Part of the beauty and challenge of Braswell comes in the hard discussions within the library walls, especially in a recent conversation regarding Greek Life on campus. 

Braswell participants, a large portion of whom are Greek-affiliated, debated class, racial and gender discrimination in Greek Life. 

“It was a pretty fruitful conversation. I thought it was an opportunity for us to look at issues of complacency on campus,” Bramley said. “About 50% of the members of Braswell are at least somewhat Greek affiliated. And even with that being the case, almost everyone in there agreed that it [Greek Life] was not a good thing for the students on our campus in the way that it’s being carried out right now.” 

Bramley continued: “There were obviously varying degrees of agreements but most people agreed that Greek Life is pretty bad. I think it was really interesting to look at the fact that we still don’t do anything, or many times when we leave the room and go back to actively supporting it.”

Braswell provides an introductory space and practice for both new and experienced in philosophical discussion-making sure philosophy is not only engaged outside the classroom but applies to students in their everyday lives. 

“When we look internationally, and on a global scale, one of the most important parts of academia worldwide — and throughout history — has been philosophy,” Bramley said. “It has been a really grounding concept in both the direction of where the rest of our fields go and in the rewiring of a lot of our fields.”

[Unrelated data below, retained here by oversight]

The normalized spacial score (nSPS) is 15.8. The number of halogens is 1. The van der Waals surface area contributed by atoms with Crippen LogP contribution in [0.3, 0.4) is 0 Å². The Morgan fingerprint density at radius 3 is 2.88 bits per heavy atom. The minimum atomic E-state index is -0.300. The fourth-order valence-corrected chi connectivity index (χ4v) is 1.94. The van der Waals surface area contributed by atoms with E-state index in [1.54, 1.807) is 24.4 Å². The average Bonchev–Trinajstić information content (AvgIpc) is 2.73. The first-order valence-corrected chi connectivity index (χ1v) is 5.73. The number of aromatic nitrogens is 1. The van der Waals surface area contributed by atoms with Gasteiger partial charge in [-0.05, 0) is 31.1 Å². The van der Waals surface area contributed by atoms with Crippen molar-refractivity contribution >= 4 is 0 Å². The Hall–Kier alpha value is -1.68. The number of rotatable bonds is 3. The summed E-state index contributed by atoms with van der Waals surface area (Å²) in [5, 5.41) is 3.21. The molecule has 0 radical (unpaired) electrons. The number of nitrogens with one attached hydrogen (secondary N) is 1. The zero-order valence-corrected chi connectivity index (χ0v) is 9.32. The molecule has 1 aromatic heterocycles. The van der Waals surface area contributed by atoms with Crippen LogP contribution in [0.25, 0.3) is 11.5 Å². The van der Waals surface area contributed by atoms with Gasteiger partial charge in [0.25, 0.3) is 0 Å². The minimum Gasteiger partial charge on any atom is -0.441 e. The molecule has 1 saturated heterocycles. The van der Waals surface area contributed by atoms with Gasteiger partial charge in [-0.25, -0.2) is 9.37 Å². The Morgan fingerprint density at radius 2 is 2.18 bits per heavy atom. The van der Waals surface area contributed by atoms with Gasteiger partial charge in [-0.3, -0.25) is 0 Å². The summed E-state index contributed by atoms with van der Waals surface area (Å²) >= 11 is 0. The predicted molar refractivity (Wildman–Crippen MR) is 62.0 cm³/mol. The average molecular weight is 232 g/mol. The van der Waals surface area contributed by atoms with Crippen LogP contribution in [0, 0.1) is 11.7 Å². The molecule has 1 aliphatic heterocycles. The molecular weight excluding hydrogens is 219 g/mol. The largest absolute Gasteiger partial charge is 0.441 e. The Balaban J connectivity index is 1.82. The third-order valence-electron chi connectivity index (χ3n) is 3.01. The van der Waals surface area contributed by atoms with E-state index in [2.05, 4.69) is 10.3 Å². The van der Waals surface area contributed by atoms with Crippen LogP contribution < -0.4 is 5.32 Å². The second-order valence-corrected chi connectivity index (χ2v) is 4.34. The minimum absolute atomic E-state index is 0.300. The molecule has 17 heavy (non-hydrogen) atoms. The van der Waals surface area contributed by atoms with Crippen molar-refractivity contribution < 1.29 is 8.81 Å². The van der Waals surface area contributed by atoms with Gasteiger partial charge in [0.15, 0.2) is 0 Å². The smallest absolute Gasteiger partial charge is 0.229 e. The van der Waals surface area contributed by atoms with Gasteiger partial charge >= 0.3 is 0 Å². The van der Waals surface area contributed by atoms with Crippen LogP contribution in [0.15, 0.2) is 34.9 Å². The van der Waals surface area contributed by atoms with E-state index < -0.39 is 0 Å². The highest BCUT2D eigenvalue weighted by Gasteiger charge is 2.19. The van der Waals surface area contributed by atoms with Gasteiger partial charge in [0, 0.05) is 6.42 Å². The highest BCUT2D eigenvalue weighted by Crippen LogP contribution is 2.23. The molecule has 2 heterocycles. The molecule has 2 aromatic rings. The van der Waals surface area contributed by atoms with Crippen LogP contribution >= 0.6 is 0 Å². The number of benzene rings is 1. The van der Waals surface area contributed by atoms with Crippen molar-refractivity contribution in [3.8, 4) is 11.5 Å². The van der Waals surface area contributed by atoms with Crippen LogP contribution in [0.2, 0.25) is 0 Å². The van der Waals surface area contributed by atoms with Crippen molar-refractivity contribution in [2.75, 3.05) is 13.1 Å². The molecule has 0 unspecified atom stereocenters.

Bramley continued: “I think that a lot of the basic aspects of philosophy are also really beneficial in learning to live… Especially in a place like Wake Forest, where everybody is very focused on how their life is going to turn out economically, it’s really important to remember to focus on living well,” Bramley said. 

Seth Reid, a sophomore and frequent Braswell attendee, finds meaning in Braswell’s safe and open discussion space. 

“Braswell is meaningful to me because it provides a space for people to share ideas and talk about them,” Reid said. “And they can do this without getting mad at one another when disagreeing. It also provides a space for people to learn viewpoints other than their own, which is something drastically needed in today’s world.”

Braswell is a space for those both new and experienced in philosophy. In Braswell meetings, executive and experienced philosophy students help lead the discussion groups — aiming to challenge and question any ideas or topics that come up.